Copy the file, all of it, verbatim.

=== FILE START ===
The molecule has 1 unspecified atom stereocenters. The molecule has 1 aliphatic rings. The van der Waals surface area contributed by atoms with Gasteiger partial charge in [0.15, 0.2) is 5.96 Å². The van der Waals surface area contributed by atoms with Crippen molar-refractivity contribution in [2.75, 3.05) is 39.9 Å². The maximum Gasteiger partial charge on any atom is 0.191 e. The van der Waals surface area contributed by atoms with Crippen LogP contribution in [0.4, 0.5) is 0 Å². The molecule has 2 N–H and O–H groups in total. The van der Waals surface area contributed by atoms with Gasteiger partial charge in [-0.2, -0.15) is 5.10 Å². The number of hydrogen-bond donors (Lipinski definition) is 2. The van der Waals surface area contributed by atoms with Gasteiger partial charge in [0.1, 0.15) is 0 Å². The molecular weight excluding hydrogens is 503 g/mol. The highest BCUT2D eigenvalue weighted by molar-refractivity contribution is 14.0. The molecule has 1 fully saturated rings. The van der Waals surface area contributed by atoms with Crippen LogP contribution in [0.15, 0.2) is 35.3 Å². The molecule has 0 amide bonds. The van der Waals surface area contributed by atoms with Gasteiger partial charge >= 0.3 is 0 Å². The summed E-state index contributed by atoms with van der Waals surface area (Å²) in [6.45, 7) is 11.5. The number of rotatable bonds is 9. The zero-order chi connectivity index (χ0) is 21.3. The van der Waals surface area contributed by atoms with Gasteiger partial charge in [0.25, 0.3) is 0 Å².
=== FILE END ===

The molecule has 1 unspecified atom stereocenters. The molecule has 1 aliphatic rings. The van der Waals surface area contributed by atoms with Gasteiger partial charge in [0.15, 0.2) is 5.96 Å². The van der Waals surface area contributed by atoms with Crippen molar-refractivity contribution in [2.75, 3.05) is 39.9 Å². The maximum Gasteiger partial charge on any atom is 0.191 e. The van der Waals surface area contributed by atoms with Crippen LogP contribution in [0.4, 0.5) is 0 Å². The molecule has 2 N–H and O–H groups in total. The van der Waals surface area contributed by atoms with Gasteiger partial charge in [-0.2, -0.15) is 5.10 Å². The number of hydrogen-bond donors (Lipinski definition) is 2. The van der Waals surface area contributed by atoms with Gasteiger partial charge in [0.1, 0.15) is 0 Å². The molecular weight excluding hydrogens is 503 g/mol. The highest BCUT2D eigenvalue weighted by molar-refractivity contribution is 14.0. The molecule has 1 fully saturated rings. The van der Waals surface area contributed by atoms with Crippen LogP contribution in [0.15, 0.2) is 35.3 Å². The molecule has 0 amide bonds. The van der Waals surface area contributed by atoms with Gasteiger partial charge >= 0.3 is 0 Å². The summed E-state index contributed by atoms with van der Waals surface area (Å²) in [6.45, 7) is 11.5. The number of rotatable bonds is 9. The zero-order chi connectivity index (χ0) is 21.3. The van der Waals surface area contributed by atoms with Gasteiger partial charge in [0.25, 0.3) is 0 Å².